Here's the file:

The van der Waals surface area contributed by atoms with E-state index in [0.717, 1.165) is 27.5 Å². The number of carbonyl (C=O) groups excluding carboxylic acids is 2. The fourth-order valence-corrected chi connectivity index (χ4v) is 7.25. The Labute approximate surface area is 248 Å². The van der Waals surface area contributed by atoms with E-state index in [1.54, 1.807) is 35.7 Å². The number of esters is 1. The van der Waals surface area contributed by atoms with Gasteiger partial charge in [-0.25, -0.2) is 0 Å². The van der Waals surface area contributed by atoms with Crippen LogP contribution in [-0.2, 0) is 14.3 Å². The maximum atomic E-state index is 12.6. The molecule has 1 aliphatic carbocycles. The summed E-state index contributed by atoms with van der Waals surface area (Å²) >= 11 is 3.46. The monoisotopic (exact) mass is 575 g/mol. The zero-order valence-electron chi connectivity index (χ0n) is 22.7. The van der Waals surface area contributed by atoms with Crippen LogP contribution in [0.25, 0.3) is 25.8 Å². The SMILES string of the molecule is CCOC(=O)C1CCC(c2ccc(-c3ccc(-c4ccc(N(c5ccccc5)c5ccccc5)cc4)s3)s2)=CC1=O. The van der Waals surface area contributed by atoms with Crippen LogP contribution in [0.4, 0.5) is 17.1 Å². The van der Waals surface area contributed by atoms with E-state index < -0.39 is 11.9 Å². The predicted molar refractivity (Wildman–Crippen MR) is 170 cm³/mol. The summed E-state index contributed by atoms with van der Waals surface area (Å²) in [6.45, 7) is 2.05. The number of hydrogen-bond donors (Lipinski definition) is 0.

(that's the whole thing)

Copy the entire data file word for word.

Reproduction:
The van der Waals surface area contributed by atoms with E-state index in [0.717, 1.165) is 27.5 Å². The number of carbonyl (C=O) groups excluding carboxylic acids is 2. The fourth-order valence-corrected chi connectivity index (χ4v) is 7.25. The Labute approximate surface area is 248 Å². The van der Waals surface area contributed by atoms with E-state index in [1.54, 1.807) is 35.7 Å². The number of esters is 1. The van der Waals surface area contributed by atoms with Gasteiger partial charge in [-0.25, -0.2) is 0 Å². The van der Waals surface area contributed by atoms with Crippen LogP contribution in [-0.2, 0) is 14.3 Å². The maximum atomic E-state index is 12.6. The molecule has 1 aliphatic carbocycles. The summed E-state index contributed by atoms with van der Waals surface area (Å²) >= 11 is 3.46. The monoisotopic (exact) mass is 575 g/mol. The zero-order valence-electron chi connectivity index (χ0n) is 22.7. The van der Waals surface area contributed by atoms with Crippen LogP contribution in [0.25, 0.3) is 25.8 Å². The SMILES string of the molecule is CCOC(=O)C1CCC(c2ccc(-c3ccc(-c4ccc(N(c5ccccc5)c5ccccc5)cc4)s3)s2)=CC1=O. The van der Waals surface area contributed by atoms with Crippen LogP contribution in [0.4, 0.5) is 17.1 Å². The van der Waals surface area contributed by atoms with E-state index < -0.39 is 11.9 Å². The predicted molar refractivity (Wildman–Crippen MR) is 170 cm³/mol. The summed E-state index contributed by atoms with van der Waals surface area (Å²) in [6.45, 7) is 2.05. The number of hydrogen-bond donors (Lipinski definition) is 0.